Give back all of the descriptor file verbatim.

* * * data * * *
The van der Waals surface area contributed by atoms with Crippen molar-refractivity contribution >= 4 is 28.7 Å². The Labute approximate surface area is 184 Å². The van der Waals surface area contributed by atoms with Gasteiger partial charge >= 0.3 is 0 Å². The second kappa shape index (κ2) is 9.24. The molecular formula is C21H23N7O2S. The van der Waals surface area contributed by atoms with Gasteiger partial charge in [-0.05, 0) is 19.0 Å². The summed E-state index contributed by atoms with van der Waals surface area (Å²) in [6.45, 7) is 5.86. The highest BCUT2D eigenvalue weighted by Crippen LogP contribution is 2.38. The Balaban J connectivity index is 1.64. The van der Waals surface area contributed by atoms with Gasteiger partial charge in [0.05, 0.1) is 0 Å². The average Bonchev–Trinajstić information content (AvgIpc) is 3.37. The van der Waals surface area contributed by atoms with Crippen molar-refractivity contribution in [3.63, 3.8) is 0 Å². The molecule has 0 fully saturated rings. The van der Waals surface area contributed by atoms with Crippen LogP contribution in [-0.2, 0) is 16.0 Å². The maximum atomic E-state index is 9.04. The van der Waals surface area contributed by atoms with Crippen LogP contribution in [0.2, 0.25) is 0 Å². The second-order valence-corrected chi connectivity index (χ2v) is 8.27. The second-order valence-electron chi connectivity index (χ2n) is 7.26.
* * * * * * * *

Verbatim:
The van der Waals surface area contributed by atoms with Crippen molar-refractivity contribution >= 4 is 28.7 Å². The Labute approximate surface area is 184 Å². The van der Waals surface area contributed by atoms with Gasteiger partial charge >= 0.3 is 0 Å². The second kappa shape index (κ2) is 9.24. The molecular formula is C21H23N7O2S. The van der Waals surface area contributed by atoms with Gasteiger partial charge in [-0.05, 0) is 19.0 Å². The summed E-state index contributed by atoms with van der Waals surface area (Å²) in [6.45, 7) is 5.86. The highest BCUT2D eigenvalue weighted by Crippen LogP contribution is 2.38. The Balaban J connectivity index is 1.64. The van der Waals surface area contributed by atoms with Gasteiger partial charge in [0.05, 0.1) is 0 Å². The average Bonchev–Trinajstić information content (AvgIpc) is 3.37. The van der Waals surface area contributed by atoms with Crippen molar-refractivity contribution in [3.63, 3.8) is 0 Å². The molecule has 0 fully saturated rings. The van der Waals surface area contributed by atoms with Crippen LogP contribution in [-0.2, 0) is 16.0 Å². The maximum atomic E-state index is 9.04. The van der Waals surface area contributed by atoms with Crippen LogP contribution in [0.2, 0.25) is 0 Å². The second-order valence-corrected chi connectivity index (χ2v) is 8.27. The second-order valence-electron chi connectivity index (χ2n) is 7.26.